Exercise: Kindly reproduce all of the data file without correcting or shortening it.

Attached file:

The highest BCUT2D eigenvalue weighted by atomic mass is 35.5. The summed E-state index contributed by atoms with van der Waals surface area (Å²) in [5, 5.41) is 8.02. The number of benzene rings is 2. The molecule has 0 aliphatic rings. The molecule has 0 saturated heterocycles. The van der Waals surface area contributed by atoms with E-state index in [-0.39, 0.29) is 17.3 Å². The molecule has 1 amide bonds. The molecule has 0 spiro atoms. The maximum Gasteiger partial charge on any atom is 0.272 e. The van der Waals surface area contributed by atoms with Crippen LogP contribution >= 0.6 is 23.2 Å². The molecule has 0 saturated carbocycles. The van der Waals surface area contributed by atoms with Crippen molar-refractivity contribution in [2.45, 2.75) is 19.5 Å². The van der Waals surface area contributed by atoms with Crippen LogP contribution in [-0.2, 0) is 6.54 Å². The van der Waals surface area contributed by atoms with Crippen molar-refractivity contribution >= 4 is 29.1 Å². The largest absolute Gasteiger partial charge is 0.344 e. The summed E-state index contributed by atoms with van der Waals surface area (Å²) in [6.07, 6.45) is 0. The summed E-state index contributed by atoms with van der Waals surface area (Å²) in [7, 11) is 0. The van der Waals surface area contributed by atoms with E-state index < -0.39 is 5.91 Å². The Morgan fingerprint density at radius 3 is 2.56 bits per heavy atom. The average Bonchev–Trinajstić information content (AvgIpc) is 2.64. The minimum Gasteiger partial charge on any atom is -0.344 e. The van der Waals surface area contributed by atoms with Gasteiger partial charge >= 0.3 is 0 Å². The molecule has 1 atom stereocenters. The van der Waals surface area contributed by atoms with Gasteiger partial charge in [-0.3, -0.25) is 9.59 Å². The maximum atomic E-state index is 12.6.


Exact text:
The highest BCUT2D eigenvalue weighted by atomic mass is 35.5. The summed E-state index contributed by atoms with van der Waals surface area (Å²) in [5, 5.41) is 8.02. The number of benzene rings is 2. The molecule has 0 aliphatic rings. The molecule has 0 saturated heterocycles. The van der Waals surface area contributed by atoms with E-state index in [-0.39, 0.29) is 17.3 Å². The molecule has 1 amide bonds. The molecule has 0 spiro atoms. The maximum Gasteiger partial charge on any atom is 0.272 e. The van der Waals surface area contributed by atoms with Crippen LogP contribution >= 0.6 is 23.2 Å². The molecule has 0 saturated carbocycles. The van der Waals surface area contributed by atoms with Crippen molar-refractivity contribution in [2.45, 2.75) is 19.5 Å². The van der Waals surface area contributed by atoms with Crippen LogP contribution in [-0.2, 0) is 6.54 Å². The van der Waals surface area contributed by atoms with Crippen molar-refractivity contribution >= 4 is 29.1 Å². The largest absolute Gasteiger partial charge is 0.344 e. The summed E-state index contributed by atoms with van der Waals surface area (Å²) in [6.07, 6.45) is 0. The summed E-state index contributed by atoms with van der Waals surface area (Å²) in [7, 11) is 0. The van der Waals surface area contributed by atoms with E-state index < -0.39 is 5.91 Å². The Morgan fingerprint density at radius 3 is 2.56 bits per heavy atom. The average Bonchev–Trinajstić information content (AvgIpc) is 2.64. The minimum Gasteiger partial charge on any atom is -0.344 e. The van der Waals surface area contributed by atoms with Gasteiger partial charge >= 0.3 is 0 Å². The molecule has 1 atom stereocenters. The van der Waals surface area contributed by atoms with Gasteiger partial charge in [-0.3, -0.25) is 9.59 Å². The maximum atomic E-state index is 12.6.